Testing the influence of habituation on genetic structure of brown bear (Ursus arctos)


  • Ancuţa Cotovelea Department of Forest Sciences, Transilvania University of Braşov, Forest Research and Management Institute (ICAS), Romania
  • Ovidiu Ionescu Department of Forest Sciences, Transilvania University of Braşov, Forest Research and Management Institute (ICAS), Romania
  • Neculae Şofletea Department of Forest Sciences, Transilvania University of Braşov, Romania
  • Georgeta Ionescu Department of Forest Sciences, Transilvania University of Braşov, Forest Research and Management Institute (ICAS), Romania
  • Ramon Jurj Forest Research and Management Institute (ICAS), Romania
  • George Sîrbu Forest Research and Management Institute (ICAS), Romania
  • Marius Popa Forest Research and Management Institute (ICAS), Romania
  • Mihai Fedorca Department of Forest Sciences, Transilvania University of Braşov, Forest Research and Management Institute (ICAS), Romania
  • Cosmin Mariş University of Agricultural Sciences and Veterinary Medicine, Calea Aradului 119, 300645 Timişoara, Romania
  • Alexandru Lucian Curtu Department of Forest Sciences, Transilvania University of Braşov, Romania




genetic structure, brown bear, habituation, management, conservation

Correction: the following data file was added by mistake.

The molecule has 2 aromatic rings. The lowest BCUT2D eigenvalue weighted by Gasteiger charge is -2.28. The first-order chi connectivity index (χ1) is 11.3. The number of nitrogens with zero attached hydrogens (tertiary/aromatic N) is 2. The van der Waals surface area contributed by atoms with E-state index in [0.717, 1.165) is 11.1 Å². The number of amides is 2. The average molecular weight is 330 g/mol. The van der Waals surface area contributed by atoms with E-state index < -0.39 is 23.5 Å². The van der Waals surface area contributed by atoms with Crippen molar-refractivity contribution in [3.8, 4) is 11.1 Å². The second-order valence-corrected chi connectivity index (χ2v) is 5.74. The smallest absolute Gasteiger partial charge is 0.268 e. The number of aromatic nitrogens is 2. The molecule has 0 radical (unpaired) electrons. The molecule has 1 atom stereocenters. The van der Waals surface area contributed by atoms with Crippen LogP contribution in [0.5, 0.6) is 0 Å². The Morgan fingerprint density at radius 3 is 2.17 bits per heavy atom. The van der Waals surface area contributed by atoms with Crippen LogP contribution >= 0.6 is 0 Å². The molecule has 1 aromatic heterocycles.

Adult bear individuals live solitary and haveprolonged parent–offspring relationships, therefore the share of learned skills compared to the inherited ones is much larger than in other carnivores. This promotes acquisition of deviated behavior and simultaneously establishment of a kinship structure. However, deviated bear behavior and human food conditioning are the symptoms of habituation. The aim of this paper is to test the genetic structuring of habituated and non-habituated individuals located in the central region of Romania (Braşov and Prahova districts), a hotspot in terms of human-bear conflicts. Seven microsatellites were used to genotype 145 samples (ear clips and tissue), out of which 82 were classified as habituated and 63 as wild individuals, respectively. Our results suggest the presence of kinship structures in habituated bear group and a reduction of genetic diversity (He = 0.75), while the group located in the wild registered a higher genetic diversity (He = 0.78) and more private alleles. The genetic differentiation suggested by the Neighbor joining cluster analysis has been strengthened by the two percent (AMOVA) differences between the two groups and highlights the negative impact of brown bear kinship structure, caused by the human expansion on wilderness. The genetic analyses indicated that the two groups share genetic variants due to the dispersal and breeding patterns of male adult bears. The emergence of genetic differences between the two groups can be avoided by preventing bears to become human-food conditioned; over time, kinship structure can pose a threat to genetic diversity.


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